This resulted in the original sequence of the sutras being broken in many places. Confusion about the sequence of the sutras led to confusion about their content. As a result, there appeared enormous variations in sutrapathas and in their interpretations. I have used the sutrapathas mainly presented by Candrananda's Vrtti, and showed other variations when they were necessary. This is because the Vrtti is evidently the oldest commentary available now, and its sutrapathas and interpretation are comparatively the most consistent and reasonable. Nevertheless, it is still difficult to understand the original intentions behind many of the sutras.
In many cases the Prasastapadabhasya is very useful for studying the Vaisesikasutra. It is certain that the Prasastapadabhasya is not a commentary in the ordinary sense, because it introduces a great deal of terminologies not found anywhere in the Vaisesikasutra. But, if we are willing to read the Prasastapadabhasya carefully, we can become aware of its astonishing faithfullness to the Vaisesikasutra. This must be the reason why it has been called ' Bhasya ' traditionally.
Its explanations which coincide with the content of the sutras can be used as 'the oldest commentary' now available. But, it is also true that the Prasastapadabhasya contains many explanations which do not originate (at least directly) in the Vaisesikasutra.The Dasapadarthi provides us with a bridge between the Vaisesikasutra and the Prasastapadabhasya. I infer from many reasons that the Dasapadarthi (now available in the Chinese version only) was written far before the Prasastapadabhasya. I will present the reasons in my forthcoming papers.
In Part I, I investigate the metaphysical features of soul. With regard to the early Vaisesikas' idea of soul, the efforts of modem scholars have focussed on the problem of how the Vaise.-
sikas demonstrate its existence. This problem itself is important enough. But the Vaisesikas, in their earliest stage, must have had far more interest in what the soul was or in its fundamental features. I have chosen to discuss three issues related to these questions.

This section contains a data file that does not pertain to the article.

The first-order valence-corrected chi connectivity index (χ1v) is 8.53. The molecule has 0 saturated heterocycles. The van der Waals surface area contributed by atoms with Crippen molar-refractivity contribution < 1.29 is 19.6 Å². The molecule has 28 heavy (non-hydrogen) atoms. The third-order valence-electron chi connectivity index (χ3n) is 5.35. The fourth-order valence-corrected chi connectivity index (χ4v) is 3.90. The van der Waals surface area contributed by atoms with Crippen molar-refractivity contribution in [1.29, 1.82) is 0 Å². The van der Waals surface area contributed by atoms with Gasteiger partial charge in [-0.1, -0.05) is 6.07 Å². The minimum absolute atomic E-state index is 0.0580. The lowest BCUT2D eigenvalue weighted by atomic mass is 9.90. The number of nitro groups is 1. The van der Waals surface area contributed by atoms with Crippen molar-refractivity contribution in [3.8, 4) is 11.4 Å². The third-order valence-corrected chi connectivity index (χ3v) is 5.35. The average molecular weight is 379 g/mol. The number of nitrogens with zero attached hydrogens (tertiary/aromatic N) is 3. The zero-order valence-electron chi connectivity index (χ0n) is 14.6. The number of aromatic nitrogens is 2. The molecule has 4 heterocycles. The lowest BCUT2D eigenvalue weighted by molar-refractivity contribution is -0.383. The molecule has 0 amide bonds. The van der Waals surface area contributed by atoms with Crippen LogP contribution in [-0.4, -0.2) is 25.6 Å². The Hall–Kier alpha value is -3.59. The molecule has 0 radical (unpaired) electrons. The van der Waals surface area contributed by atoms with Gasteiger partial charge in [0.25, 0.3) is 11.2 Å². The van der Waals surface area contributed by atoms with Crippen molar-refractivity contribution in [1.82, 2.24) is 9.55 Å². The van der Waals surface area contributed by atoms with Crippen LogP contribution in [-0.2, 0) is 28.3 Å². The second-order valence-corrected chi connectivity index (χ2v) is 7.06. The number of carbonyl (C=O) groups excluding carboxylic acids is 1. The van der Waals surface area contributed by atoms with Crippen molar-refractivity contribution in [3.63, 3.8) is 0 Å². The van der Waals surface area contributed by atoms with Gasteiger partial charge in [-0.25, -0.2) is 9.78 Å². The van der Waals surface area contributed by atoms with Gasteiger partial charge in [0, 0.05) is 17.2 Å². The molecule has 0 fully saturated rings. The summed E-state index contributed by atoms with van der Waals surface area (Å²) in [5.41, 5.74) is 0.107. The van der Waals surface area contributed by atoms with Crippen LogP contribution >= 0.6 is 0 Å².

They are the question of its number, its dimension (or its size) and its actions. I investigate them in Chapters I, 2 and 3 respectively. In fact these issues are deeply connected with each other, and tell us the logical structure of the Vaisesika system very well. As is well known, the soul theory of the Vaisesikas suffered dramatic changes in the course of time. I traced them taking the controversies between the Vaisesikas and other philosophers into consideration. I conclude that the fundamental logical structure of the Vaisesika system did not change at all inspite of the dramatic changes in the soul theory.
In Part II, I deal with some problems pertaining to cognition. However, what I investigate is not necessarily the epistemology itself but the metaphysical structure on which the epistemology is based. I believe that ' pure' epistemology is independent of metaphysics
(Ontology). But, in reality, most epistemologies which have appeared in the world are entangled by metaphysics. The epistemology of the Vaisesikas is not an exception. As a result, my investigation focussed on the problem of the qualifier (visesana), the qualificand (visesya), the qualified (visista) and the direct cognition (pratyaksajnana). On this point, the Prasastapadabhasya is very faithful to the Vaisesikasutra. I stress the importance of Sankhya-nirupana of the Prasastapadabhasya. For, despite the fact that the causality of cognition is argued in the most detail here, most scholars have not paid attention to this nirupana whose main theme is nothing but the structure of (direct) cognition. Without investigating this nirupana, none will succeed in understanding Pratyaksa nirupana and the several satras which expound the theory of direct cognition.